Some chemicals don’t change the pH of water when dissolved; for example, NaCl splits into Na+ and Cl ions without affecting [H+] or [OH–].
Other molecules increase [H+] (decreasing pH) and turn water acidic. For example, dissolving CO2 in water will lead to the formation of carbonic acid (H2CO3) which is acidic. The carbonic acid system is found our blood, keeping pH at optimal levels.
CO2 + H2O → H2CO3 → H++ HCO3
Other minerals initiate a release of OH– when dissolved, causing an increase in pH which turns pure water alkaline. Alkaline water companies often use calcium carbonate (CaCO3), as well as magnesium and sodium in manufacturing high pH water.
CaCO3 + H2O → Ca2+ + HCO3 + OH
Changing the pH of our Body
Our blood requires a pH between 7.35 and 7.45 for our tissues to function properly; anything outside of this range leads to acid-base disorders.
Blood that is either too acidic (acidosis) or too alkaline (alkalosis) leads to a range of negative health effects. In severe cases, heart problems can develop, leading to low blood pressure, shock, coma, and even death.
The water we get from the tap has a pH between 6.5 to 8.5, and that’s just fine for our bodies to handle. The human body is a remarkable machine. After all, it’s the product of billions of years of evolution.
Given our need to acquire water in order to survive, our bodies have developed ways to cope with pH-diverse water. These extremely efficient buffer systems allow us to enjoy a range of delicious beverages without serious side effects.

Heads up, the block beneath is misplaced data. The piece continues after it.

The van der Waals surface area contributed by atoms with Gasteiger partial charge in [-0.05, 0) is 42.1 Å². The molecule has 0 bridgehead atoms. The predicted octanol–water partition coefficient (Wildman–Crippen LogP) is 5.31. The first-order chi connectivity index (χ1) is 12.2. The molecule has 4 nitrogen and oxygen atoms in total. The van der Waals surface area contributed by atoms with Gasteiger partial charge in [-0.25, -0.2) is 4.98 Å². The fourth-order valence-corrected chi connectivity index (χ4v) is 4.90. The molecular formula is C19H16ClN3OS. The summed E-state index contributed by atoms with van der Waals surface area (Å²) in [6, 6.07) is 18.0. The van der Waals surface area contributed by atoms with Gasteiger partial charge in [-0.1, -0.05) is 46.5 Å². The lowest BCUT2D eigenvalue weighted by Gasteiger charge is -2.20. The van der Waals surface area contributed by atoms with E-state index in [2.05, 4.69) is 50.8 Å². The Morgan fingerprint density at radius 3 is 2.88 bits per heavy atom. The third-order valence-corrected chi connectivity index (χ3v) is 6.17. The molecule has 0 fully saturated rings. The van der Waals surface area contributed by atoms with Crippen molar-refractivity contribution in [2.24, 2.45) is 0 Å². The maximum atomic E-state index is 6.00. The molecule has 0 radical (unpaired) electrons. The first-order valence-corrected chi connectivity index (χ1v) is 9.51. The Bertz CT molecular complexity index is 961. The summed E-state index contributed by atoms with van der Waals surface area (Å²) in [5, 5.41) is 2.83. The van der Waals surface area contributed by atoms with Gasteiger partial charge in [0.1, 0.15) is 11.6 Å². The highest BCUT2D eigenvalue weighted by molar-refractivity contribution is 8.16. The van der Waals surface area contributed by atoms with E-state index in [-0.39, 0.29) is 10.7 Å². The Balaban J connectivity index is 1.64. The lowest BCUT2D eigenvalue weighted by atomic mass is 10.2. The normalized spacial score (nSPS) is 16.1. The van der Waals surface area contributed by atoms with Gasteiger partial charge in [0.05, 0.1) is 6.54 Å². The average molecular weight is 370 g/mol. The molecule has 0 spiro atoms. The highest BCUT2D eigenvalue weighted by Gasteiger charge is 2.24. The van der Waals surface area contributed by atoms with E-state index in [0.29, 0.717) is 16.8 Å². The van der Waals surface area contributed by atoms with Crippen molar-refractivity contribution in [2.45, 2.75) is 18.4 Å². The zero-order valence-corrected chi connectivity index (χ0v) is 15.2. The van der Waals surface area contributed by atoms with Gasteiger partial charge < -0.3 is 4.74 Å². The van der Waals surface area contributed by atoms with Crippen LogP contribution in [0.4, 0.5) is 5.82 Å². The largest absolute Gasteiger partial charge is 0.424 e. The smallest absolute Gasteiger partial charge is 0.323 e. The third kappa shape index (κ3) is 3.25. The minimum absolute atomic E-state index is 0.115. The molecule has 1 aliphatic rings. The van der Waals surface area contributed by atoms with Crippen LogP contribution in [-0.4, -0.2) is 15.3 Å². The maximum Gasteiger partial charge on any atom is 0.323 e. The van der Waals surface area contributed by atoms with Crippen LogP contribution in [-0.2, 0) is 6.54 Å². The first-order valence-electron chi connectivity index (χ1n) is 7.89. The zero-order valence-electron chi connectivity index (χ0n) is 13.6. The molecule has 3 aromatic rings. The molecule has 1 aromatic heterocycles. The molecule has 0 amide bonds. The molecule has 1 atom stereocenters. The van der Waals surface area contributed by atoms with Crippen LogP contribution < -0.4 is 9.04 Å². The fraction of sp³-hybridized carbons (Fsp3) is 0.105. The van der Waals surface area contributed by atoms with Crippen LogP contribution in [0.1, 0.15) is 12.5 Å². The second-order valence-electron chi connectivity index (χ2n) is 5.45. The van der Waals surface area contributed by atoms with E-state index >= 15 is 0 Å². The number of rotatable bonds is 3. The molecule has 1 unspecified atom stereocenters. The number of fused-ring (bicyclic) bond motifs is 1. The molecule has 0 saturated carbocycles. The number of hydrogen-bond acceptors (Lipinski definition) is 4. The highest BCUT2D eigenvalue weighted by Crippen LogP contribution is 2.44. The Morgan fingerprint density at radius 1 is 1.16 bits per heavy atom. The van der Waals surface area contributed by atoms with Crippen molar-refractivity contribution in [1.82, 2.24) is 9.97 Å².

Buffer Systems Resist pH Changes
The first line of defense is actually the stomach and intestines. The stomach maintains an extremely acidic environment of around pH 2, while our intestines sit at pH 6-7.
Apart from being useful in digesting, stomach acid helps neutralize the alkalinity of incoming food and drinks. Stomach illnesses that cause prolonged vomiting and loss of stomach acid can lead to alkalosis as blood pH becomes too alkaline1.
All the acidic contents in your stomach are then neutralized by secretions in the intestines, so by the time water is absorbed by the large intestine, it’s pretty much close to neutral.
The second set of buffer systems is our lungs and kidneys. As mentioned earlier, dissolved carbon dioxide causes an increase in pH. When we breathe, we remove CO2 from our blood.
Our brains naturally increase the rate of respiration when our blood pH is too low (acidosis) and decrease respiration rate when pH is too high (alkalosis). Our kidneys also help out by filtering excess H+ ions, sending bicarbonate ions (HCO3–) back into the bloodstream.